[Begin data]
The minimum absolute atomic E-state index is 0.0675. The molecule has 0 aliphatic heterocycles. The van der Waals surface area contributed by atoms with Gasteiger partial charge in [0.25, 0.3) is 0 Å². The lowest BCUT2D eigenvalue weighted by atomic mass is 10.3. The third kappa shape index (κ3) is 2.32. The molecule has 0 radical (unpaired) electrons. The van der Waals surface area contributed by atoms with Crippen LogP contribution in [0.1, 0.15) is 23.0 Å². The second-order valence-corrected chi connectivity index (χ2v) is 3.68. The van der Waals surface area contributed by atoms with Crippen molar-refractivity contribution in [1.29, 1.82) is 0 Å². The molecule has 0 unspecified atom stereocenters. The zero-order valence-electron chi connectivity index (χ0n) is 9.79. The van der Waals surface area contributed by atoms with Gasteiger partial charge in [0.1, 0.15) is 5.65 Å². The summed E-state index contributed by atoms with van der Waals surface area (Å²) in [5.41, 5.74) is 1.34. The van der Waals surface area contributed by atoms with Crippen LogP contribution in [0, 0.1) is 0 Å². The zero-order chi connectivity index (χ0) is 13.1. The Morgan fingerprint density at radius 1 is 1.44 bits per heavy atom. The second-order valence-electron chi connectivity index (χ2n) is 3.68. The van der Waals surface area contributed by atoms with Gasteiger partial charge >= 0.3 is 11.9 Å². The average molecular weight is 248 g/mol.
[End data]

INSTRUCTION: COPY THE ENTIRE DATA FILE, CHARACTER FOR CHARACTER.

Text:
The minimum absolute atomic E-state index is 0.0675. The molecule has 0 aliphatic heterocycles. The van der Waals surface area contributed by atoms with Gasteiger partial charge in [0.25, 0.3) is 0 Å². The lowest BCUT2D eigenvalue weighted by atomic mass is 10.3. The third kappa shape index (κ3) is 2.32. The molecule has 0 radical (unpaired) electrons. The van der Waals surface area contributed by atoms with Crippen LogP contribution in [0.1, 0.15) is 23.0 Å². The second-order valence-corrected chi connectivity index (χ2v) is 3.68. The van der Waals surface area contributed by atoms with Crippen molar-refractivity contribution in [1.29, 1.82) is 0 Å². The molecule has 0 unspecified atom stereocenters. The zero-order valence-electron chi connectivity index (χ0n) is 9.79. The van der Waals surface area contributed by atoms with Gasteiger partial charge in [0.1, 0.15) is 5.65 Å². The summed E-state index contributed by atoms with van der Waals surface area (Å²) in [5.41, 5.74) is 1.34. The van der Waals surface area contributed by atoms with Crippen LogP contribution in [0, 0.1) is 0 Å². The zero-order chi connectivity index (χ0) is 13.1. The Morgan fingerprint density at radius 1 is 1.44 bits per heavy atom. The second-order valence-electron chi connectivity index (χ2n) is 3.68. The van der Waals surface area contributed by atoms with Gasteiger partial charge >= 0.3 is 11.9 Å². The average molecular weight is 248 g/mol.